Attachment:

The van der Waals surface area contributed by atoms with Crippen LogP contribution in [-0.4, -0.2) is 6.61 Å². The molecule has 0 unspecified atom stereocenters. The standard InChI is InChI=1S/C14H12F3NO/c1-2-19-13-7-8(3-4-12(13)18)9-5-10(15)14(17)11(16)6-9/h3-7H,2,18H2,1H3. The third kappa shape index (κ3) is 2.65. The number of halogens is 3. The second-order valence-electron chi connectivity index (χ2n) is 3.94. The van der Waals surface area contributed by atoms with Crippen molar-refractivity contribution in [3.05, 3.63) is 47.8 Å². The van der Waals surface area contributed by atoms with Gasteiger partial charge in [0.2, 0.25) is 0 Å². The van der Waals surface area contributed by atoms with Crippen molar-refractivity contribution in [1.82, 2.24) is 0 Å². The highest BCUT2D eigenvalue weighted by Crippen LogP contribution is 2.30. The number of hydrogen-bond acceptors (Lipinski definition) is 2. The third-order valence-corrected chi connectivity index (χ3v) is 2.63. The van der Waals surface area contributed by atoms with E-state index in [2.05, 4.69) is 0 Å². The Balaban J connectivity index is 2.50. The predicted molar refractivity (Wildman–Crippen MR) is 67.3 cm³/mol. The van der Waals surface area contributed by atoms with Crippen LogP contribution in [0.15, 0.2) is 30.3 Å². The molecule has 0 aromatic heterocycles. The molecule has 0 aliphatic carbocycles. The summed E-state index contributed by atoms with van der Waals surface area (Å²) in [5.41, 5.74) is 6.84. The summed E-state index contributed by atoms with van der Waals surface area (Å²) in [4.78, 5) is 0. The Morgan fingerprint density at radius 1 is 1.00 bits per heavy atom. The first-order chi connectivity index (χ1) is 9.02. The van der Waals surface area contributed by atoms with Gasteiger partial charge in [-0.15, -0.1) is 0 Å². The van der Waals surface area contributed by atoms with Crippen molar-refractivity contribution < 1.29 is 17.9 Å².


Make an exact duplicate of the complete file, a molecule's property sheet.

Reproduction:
The van der Waals surface area contributed by atoms with Crippen LogP contribution in [-0.4, -0.2) is 6.61 Å². The molecule has 0 unspecified atom stereocenters. The standard InChI is InChI=1S/C14H12F3NO/c1-2-19-13-7-8(3-4-12(13)18)9-5-10(15)14(17)11(16)6-9/h3-7H,2,18H2,1H3. The third kappa shape index (κ3) is 2.65. The number of halogens is 3. The second-order valence-electron chi connectivity index (χ2n) is 3.94. The van der Waals surface area contributed by atoms with Crippen molar-refractivity contribution in [3.05, 3.63) is 47.8 Å². The van der Waals surface area contributed by atoms with Gasteiger partial charge in [0.2, 0.25) is 0 Å². The van der Waals surface area contributed by atoms with Crippen molar-refractivity contribution in [1.82, 2.24) is 0 Å². The highest BCUT2D eigenvalue weighted by Crippen LogP contribution is 2.30. The number of hydrogen-bond acceptors (Lipinski definition) is 2. The third-order valence-corrected chi connectivity index (χ3v) is 2.63. The van der Waals surface area contributed by atoms with E-state index in [2.05, 4.69) is 0 Å². The Balaban J connectivity index is 2.50. The predicted molar refractivity (Wildman–Crippen MR) is 67.3 cm³/mol. The van der Waals surface area contributed by atoms with Crippen LogP contribution in [0.15, 0.2) is 30.3 Å². The molecule has 0 aromatic heterocycles. The molecule has 0 aliphatic carbocycles. The summed E-state index contributed by atoms with van der Waals surface area (Å²) in [5.41, 5.74) is 6.84. The summed E-state index contributed by atoms with van der Waals surface area (Å²) in [4.78, 5) is 0. The Morgan fingerprint density at radius 1 is 1.00 bits per heavy atom. The first-order chi connectivity index (χ1) is 9.02. The van der Waals surface area contributed by atoms with Gasteiger partial charge in [-0.15, -0.1) is 0 Å². The van der Waals surface area contributed by atoms with Crippen molar-refractivity contribution < 1.29 is 17.9 Å².